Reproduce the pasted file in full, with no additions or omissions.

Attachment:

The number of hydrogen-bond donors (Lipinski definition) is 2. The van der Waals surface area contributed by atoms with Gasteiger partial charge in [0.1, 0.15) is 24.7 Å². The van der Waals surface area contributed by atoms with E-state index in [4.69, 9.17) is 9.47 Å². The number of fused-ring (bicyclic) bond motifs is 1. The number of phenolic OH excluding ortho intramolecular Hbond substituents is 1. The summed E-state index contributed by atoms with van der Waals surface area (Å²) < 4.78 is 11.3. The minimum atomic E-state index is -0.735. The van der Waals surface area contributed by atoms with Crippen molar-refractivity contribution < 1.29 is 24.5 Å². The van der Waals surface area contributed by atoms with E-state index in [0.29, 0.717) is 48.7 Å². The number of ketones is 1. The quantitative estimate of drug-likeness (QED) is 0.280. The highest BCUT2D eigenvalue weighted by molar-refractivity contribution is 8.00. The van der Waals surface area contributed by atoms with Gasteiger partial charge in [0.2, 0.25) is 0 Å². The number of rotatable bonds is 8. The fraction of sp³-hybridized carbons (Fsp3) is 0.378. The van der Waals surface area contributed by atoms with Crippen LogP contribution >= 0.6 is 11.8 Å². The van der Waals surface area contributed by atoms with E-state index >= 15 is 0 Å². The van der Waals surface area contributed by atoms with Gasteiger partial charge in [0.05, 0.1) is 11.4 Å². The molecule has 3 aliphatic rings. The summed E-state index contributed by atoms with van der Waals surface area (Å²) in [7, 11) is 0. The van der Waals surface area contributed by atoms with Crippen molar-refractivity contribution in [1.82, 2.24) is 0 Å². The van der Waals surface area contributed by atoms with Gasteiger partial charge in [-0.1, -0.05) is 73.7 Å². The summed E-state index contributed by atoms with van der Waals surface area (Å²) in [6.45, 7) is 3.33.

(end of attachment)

The number of hydrogen-bond donors (Lipinski definition) is 2. The van der Waals surface area contributed by atoms with Gasteiger partial charge in [0.1, 0.15) is 24.7 Å². The van der Waals surface area contributed by atoms with E-state index in [4.69, 9.17) is 9.47 Å². The number of fused-ring (bicyclic) bond motifs is 1. The number of phenolic OH excluding ortho intramolecular Hbond substituents is 1. The summed E-state index contributed by atoms with van der Waals surface area (Å²) < 4.78 is 11.3. The minimum atomic E-state index is -0.735. The van der Waals surface area contributed by atoms with Crippen molar-refractivity contribution < 1.29 is 24.5 Å². The van der Waals surface area contributed by atoms with E-state index in [0.29, 0.717) is 48.7 Å². The number of ketones is 1. The quantitative estimate of drug-likeness (QED) is 0.280. The highest BCUT2D eigenvalue weighted by molar-refractivity contribution is 8.00. The van der Waals surface area contributed by atoms with Gasteiger partial charge in [0.2, 0.25) is 0 Å². The number of rotatable bonds is 8. The fraction of sp³-hybridized carbons (Fsp3) is 0.378. The van der Waals surface area contributed by atoms with Crippen LogP contribution >= 0.6 is 11.8 Å². The van der Waals surface area contributed by atoms with E-state index >= 15 is 0 Å². The van der Waals surface area contributed by atoms with Gasteiger partial charge in [0.05, 0.1) is 11.4 Å². The molecule has 3 aliphatic rings. The summed E-state index contributed by atoms with van der Waals surface area (Å²) in [7, 11) is 0. The van der Waals surface area contributed by atoms with Crippen molar-refractivity contribution in [1.82, 2.24) is 0 Å². The van der Waals surface area contributed by atoms with Gasteiger partial charge in [-0.1, -0.05) is 73.7 Å². The summed E-state index contributed by atoms with van der Waals surface area (Å²) in [6.45, 7) is 3.33.